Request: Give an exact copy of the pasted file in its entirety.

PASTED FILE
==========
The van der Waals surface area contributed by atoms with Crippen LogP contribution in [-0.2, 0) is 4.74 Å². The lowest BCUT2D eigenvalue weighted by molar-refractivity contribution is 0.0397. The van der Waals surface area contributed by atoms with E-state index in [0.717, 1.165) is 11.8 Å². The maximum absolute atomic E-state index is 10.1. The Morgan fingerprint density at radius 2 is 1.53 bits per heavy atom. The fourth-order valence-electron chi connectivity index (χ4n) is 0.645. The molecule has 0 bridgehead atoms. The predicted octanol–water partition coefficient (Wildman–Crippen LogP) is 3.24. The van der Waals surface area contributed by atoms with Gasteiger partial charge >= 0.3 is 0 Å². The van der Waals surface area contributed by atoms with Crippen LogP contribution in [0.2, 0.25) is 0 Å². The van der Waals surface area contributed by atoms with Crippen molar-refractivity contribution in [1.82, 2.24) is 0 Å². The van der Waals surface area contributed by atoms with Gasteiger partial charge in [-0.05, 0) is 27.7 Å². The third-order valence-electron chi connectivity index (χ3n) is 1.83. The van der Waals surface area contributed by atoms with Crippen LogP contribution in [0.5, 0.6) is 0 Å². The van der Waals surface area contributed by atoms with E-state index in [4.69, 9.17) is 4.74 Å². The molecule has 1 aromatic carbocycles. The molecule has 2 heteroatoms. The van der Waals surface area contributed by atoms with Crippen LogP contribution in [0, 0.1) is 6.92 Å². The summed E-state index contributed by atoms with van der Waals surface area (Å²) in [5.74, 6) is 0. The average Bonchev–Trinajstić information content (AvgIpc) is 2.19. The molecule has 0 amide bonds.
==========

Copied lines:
The van der Waals surface area contributed by atoms with Crippen LogP contribution in [-0.2, 0) is 4.74 Å². The lowest BCUT2D eigenvalue weighted by molar-refractivity contribution is 0.0397. The van der Waals surface area contributed by atoms with E-state index in [0.717, 1.165) is 11.8 Å². The maximum absolute atomic E-state index is 10.1. The Morgan fingerprint density at radius 2 is 1.53 bits per heavy atom. The fourth-order valence-electron chi connectivity index (χ4n) is 0.645. The molecule has 0 bridgehead atoms. The predicted octanol–water partition coefficient (Wildman–Crippen LogP) is 3.24. The van der Waals surface area contributed by atoms with Gasteiger partial charge >= 0.3 is 0 Å². The van der Waals surface area contributed by atoms with Crippen LogP contribution in [0.2, 0.25) is 0 Å². The van der Waals surface area contributed by atoms with Crippen molar-refractivity contribution in [1.82, 2.24) is 0 Å². The van der Waals surface area contributed by atoms with Gasteiger partial charge in [-0.05, 0) is 27.7 Å². The third-order valence-electron chi connectivity index (χ3n) is 1.83. The van der Waals surface area contributed by atoms with Crippen LogP contribution in [0.5, 0.6) is 0 Å². The van der Waals surface area contributed by atoms with E-state index in [4.69, 9.17) is 4.74 Å². The molecule has 1 aromatic carbocycles. The molecule has 2 heteroatoms. The van der Waals surface area contributed by atoms with Crippen LogP contribution in [0, 0.1) is 6.92 Å². The summed E-state index contributed by atoms with van der Waals surface area (Å²) in [5.74, 6) is 0. The average Bonchev–Trinajstić information content (AvgIpc) is 2.19. The molecule has 0 amide bonds.